Fahrenheit 451 Equality

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Why is equality impossible? In both Fahrenheit 451 by Ray Bradbury and “Harrison Bergeron” by Kurt Vonnegut, the government’s try to suppress freedom by calling it equality. Both the characters, Guy Montag and Harrison Bergeron try to oppose their government’s idea of equality. They show that there will always be individuals who rebel, are not the same, and try to start their own society to fight against the government. In these readings, both authors, Bradbury and Vonnegut, suggest that equality is unattainable because there will constantly be individuals that challenge the idea of people being the same in everyway possible.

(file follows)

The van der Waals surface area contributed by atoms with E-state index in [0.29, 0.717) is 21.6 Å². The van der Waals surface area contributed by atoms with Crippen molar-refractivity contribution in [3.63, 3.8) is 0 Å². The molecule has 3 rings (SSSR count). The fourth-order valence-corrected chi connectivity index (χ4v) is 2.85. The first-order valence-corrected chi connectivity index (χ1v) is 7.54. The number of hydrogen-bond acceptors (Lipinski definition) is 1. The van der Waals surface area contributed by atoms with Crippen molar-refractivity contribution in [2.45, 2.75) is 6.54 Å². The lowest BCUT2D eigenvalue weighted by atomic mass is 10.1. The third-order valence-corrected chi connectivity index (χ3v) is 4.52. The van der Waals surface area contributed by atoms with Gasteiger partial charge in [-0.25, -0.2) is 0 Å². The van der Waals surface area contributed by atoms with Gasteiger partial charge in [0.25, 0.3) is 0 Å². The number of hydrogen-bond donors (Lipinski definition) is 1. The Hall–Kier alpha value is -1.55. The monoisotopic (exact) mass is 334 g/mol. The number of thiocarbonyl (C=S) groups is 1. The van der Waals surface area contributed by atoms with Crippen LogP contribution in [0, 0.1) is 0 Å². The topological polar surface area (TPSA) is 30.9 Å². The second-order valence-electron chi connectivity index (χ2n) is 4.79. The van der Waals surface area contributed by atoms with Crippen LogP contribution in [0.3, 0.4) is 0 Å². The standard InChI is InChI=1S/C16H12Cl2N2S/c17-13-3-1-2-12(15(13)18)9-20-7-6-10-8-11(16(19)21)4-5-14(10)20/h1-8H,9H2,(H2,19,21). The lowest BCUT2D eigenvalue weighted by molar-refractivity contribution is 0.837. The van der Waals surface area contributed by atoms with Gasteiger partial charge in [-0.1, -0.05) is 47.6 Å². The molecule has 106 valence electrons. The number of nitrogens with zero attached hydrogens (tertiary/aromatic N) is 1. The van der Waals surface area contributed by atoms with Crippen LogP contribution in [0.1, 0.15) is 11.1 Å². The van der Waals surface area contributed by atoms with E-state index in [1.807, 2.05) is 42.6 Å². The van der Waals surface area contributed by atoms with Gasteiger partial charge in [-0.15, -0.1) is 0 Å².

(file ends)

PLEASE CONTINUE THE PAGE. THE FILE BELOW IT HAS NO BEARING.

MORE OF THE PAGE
Even as the government concealed knowledge in both readings, individuals rebelled in order to obtain knowledge. Harrison Bergeron challenged the government, all while he wore a tremendous pair of earphones that mentally handicaps intelligent people. Nonetheless he refused to sit still and live his life like everyone else in the world. Instead he wanted to be emperor of the world and fought until his death trying to achieve his vision. Harrison proclaims on television, “‘I am the emperor! ... Do you hear? I am the emperor… Even as I stand here… crippled, hobbled, sickened- I am a greater ruler than any man who ever lived!’”(Vonnegut 3). Despite the fact that Harrison is only fourteen years old and carried three hundred pounds, he rebelled against the government on account that he loathed the world he currently is in. This shows that even if the government forces people into being equal, people will rise up and rebel against them. In Fahrenheit 451, Guy Montag also rebelled against his government. He was not allowed to read or owned books since it was against the law. Knowing this, Guy still rebelled by smuggling books home from his fireman job. Bradbury writes, “ Without looking at [the book, Guy] dropped it to the floor… He kept moving his hand and dropping books on the floor…When he was done he looked down upon some twenty books lying at...
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